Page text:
What does this all have to do with the frequency of gigantism? We speculate that articular cartilage thickness may have a limiting effect on size. If in mammals the best way to spread stress through a joint is by thinning the cartilage and increasing congruence, you are going to get to a point where the joints are as congruent as possible and the cartilage cannot get any thinner. In contrast, retaining thick articular cartilage at large size might have been one factor that contributed to the frequent evolution of so many dinosaur giants. Therefore, our data suggest that the rarity of large land mammals may be due, in part, to their highly congruent limb joints with thin articular cartilage, whereas the success of sauropod dinosaurs as giants may be tied, in part, to their retention of thick articular cartilage.
Figure 7 from our PLOS ONE paper — This figure conveys the essence of our conclusions: as mammals become giants, their joints become ever more congruent with thinning articular cartilage. For dinosaurs, the cartilage remains thick and the joint region expands.
As we say in the article, we in no way intend this to be the last word on dinosaur gigantism or imply that this was the only explanation for their success as land giants. In fact, we hope our work, which was limited to 2-D profiles of the sub-articular surfaces, will be expanded upon using newer, 3-D technology by future researchers (see for example recent work by Tsai and Holliday ). So the next time you take a walk, think about and appreciate how a narrow slice of cartilage helps ensure your bones glide past one another and don’t smack together. I only wish thick, pliable cartilage was in my poor rib, which deformed and snapped under stresses far, far less than those which pummeled the limbs of giant mammals and dinosaurs.
My poor broken rib revisited.
You can read the paper, for free, here.
This study would not have been published without the help and perseverance of my co-authors.
Ray Wilhite is a kindred sauropod spirit, and an associate professor of veterinary anatomy at Auburn College who knows far more about alligator anatomy than I can ever hope to amass. His assistance in helping me twice procure, dissect, and prepare alligators from the Louisiana Rockefeller Wildlife Refuge was invaluable. He also introduced me to Ruth Elsey, the goddess of alligators, whom ended up as an author on one of our previous forays into the relationship between cartilage thickness and shape (Bonnan et al., 2010).
Ray comments on our paper: “For most of the history of vertebrate paleontology scientists and explorers focused on finding new fossils and organizing them into meaningful taxonomic groups. Recently, however, many paleontologists have shifted their focus to trying to understand the biology and functional morphology of extinct species. I believe our study has moved the discussion forward regarding the morphological adaptations of sauropods that allowed the to grow to such gigantic proportions. Our study provides a possible clue about why sauropod humeri and femora have expanded ends and large terrestrial mammals do not. The revelation in recent years that there is most likely a significant portion of the articular surface missing in preserved sauropod limb bones is supported by this study. Slowly but surely we are beginning to not just put flesh on the bones, but put the bones on the bones and see what lay between.”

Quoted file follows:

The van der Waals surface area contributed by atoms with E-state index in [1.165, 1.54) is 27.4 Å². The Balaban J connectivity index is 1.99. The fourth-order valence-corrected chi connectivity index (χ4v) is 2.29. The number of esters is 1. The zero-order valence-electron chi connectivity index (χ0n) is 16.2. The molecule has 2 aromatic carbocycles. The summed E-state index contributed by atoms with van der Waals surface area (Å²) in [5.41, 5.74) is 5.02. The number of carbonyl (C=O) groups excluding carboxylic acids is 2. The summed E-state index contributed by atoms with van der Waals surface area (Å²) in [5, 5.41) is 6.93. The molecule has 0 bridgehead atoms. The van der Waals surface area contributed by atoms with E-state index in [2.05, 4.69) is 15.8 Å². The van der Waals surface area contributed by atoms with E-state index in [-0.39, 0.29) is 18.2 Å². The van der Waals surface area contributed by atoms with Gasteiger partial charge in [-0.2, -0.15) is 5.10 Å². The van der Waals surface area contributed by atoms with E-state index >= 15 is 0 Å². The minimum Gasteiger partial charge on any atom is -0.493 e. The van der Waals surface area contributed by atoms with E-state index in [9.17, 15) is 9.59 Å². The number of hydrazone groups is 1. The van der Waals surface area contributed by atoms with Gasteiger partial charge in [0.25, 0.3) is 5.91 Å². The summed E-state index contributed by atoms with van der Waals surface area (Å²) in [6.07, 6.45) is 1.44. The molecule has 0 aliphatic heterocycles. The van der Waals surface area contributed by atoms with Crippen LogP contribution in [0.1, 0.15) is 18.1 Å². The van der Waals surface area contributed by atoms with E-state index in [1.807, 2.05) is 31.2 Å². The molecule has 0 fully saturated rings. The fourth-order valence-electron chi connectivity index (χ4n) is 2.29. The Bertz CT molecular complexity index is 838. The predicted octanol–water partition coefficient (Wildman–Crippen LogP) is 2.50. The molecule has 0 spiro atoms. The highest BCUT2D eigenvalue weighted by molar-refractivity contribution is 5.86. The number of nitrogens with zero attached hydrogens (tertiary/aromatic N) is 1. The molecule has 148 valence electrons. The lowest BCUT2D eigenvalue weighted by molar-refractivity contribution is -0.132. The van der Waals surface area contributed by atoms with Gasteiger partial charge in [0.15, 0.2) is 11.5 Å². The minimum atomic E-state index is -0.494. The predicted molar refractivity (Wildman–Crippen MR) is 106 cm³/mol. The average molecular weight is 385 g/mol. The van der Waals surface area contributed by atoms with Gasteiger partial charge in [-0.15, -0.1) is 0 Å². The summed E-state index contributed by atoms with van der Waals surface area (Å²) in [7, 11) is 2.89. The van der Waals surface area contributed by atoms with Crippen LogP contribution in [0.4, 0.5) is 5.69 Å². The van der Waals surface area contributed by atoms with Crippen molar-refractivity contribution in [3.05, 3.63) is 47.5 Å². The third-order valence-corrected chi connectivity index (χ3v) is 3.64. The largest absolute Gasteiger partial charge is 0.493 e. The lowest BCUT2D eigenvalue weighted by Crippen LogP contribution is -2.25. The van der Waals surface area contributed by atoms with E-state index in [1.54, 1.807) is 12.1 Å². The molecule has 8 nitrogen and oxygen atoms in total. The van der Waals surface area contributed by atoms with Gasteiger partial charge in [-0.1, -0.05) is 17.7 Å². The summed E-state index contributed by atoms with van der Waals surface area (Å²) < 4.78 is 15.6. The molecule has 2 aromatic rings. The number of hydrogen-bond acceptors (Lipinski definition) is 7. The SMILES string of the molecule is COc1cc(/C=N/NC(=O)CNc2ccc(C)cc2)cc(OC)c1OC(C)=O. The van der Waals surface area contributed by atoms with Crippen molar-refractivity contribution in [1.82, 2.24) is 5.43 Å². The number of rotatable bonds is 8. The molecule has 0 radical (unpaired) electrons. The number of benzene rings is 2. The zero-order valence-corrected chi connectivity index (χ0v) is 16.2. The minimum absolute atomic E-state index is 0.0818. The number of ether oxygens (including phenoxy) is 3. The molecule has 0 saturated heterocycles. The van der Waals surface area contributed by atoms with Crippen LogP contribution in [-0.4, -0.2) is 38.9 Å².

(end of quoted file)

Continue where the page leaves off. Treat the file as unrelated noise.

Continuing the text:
Simon L. Masters was a former graduate student of mine, and his thesis on the ontogeny of the forelimb in Allosaurus was to form the basis of the theropod dinosaur set in our paper. Simon, along with Jim Farlow, previously helped with the writing and analysis of using shape-based statistics for determining sex from the alligator femur (Bonnan et al., 2008). Simon has done well for himself and I’m happy to say he is inspiring a new crop of STEM students as a high school teacher at the all-girls Beaumont School in Cleveland Heights, Ohio.
Adam M. Yates has been an invaluable friend and colleague, and his contribution to this paper allowed us to compile a great deal of morphometric data on “prosauropods.” More specifically, when he, Johann Neveling, and I were working up a different paper on what would become our new dinosaur, Arcusaurus (Yates et al., 2011), I began running morphometric analyses of the distal ends of dinosaur and archosaur humeri because we had only the distal end of that animal’s humerus. That figure never made the final paper but it was my first hint that something interesting was going on in dinosaurs: as I plotted “prosauropod” and sauropod humeri, I could see that there was this trend towards expansion and slight convexity. I wanted to note that in our Arcusaurus paper, but Adam encouraged me to save the data for a later time … and that time is now.
Christine Gardner was one of my many successful undergraduate honors students. While working with me, she measured nearly all of the Afrotherian mammals in our paper for her undergraduate thesis on long bone scaling in these mammals. Her hard work at collecting and analyzing her dataset not only gave her honors in finishing her undergraduate work, but contributed in a substantial way to our paper. She has also journeyed with me out to the field a number of times, and has successfully landed herself in the graduate program at the South Dakota School of Mines.